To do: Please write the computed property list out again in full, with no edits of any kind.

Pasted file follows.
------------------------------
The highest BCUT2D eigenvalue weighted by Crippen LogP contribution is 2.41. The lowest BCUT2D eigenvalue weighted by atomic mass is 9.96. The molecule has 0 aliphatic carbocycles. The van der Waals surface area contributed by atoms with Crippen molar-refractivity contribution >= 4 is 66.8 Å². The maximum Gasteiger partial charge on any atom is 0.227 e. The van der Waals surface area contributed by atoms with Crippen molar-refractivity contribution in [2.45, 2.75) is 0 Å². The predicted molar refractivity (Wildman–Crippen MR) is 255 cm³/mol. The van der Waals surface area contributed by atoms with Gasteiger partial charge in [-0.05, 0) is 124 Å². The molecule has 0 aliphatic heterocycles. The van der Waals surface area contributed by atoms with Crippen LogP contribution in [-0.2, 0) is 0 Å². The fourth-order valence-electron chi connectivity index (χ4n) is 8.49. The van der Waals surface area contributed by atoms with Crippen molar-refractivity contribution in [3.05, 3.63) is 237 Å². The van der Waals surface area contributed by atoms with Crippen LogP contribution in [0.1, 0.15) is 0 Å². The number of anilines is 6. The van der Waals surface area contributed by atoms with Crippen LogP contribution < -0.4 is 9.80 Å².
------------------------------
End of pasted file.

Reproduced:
The highest BCUT2D eigenvalue weighted by Crippen LogP contribution is 2.41. The lowest BCUT2D eigenvalue weighted by atomic mass is 9.96. The molecule has 0 aliphatic carbocycles. The van der Waals surface area contributed by atoms with Crippen molar-refractivity contribution >= 4 is 66.8 Å². The maximum Gasteiger partial charge on any atom is 0.227 e. The van der Waals surface area contributed by atoms with Crippen molar-refractivity contribution in [2.45, 2.75) is 0 Å². The predicted molar refractivity (Wildman–Crippen MR) is 255 cm³/mol. The van der Waals surface area contributed by atoms with Gasteiger partial charge in [-0.05, 0) is 124 Å². The molecule has 0 aliphatic heterocycles. The van der Waals surface area contributed by atoms with Crippen LogP contribution in [-0.2, 0) is 0 Å². The fourth-order valence-electron chi connectivity index (χ4n) is 8.49. The van der Waals surface area contributed by atoms with Crippen molar-refractivity contribution in [3.05, 3.63) is 237 Å². The van der Waals surface area contributed by atoms with Crippen LogP contribution in [0.1, 0.15) is 0 Å². The number of anilines is 6. The van der Waals surface area contributed by atoms with Crippen LogP contribution < -0.4 is 9.80 Å².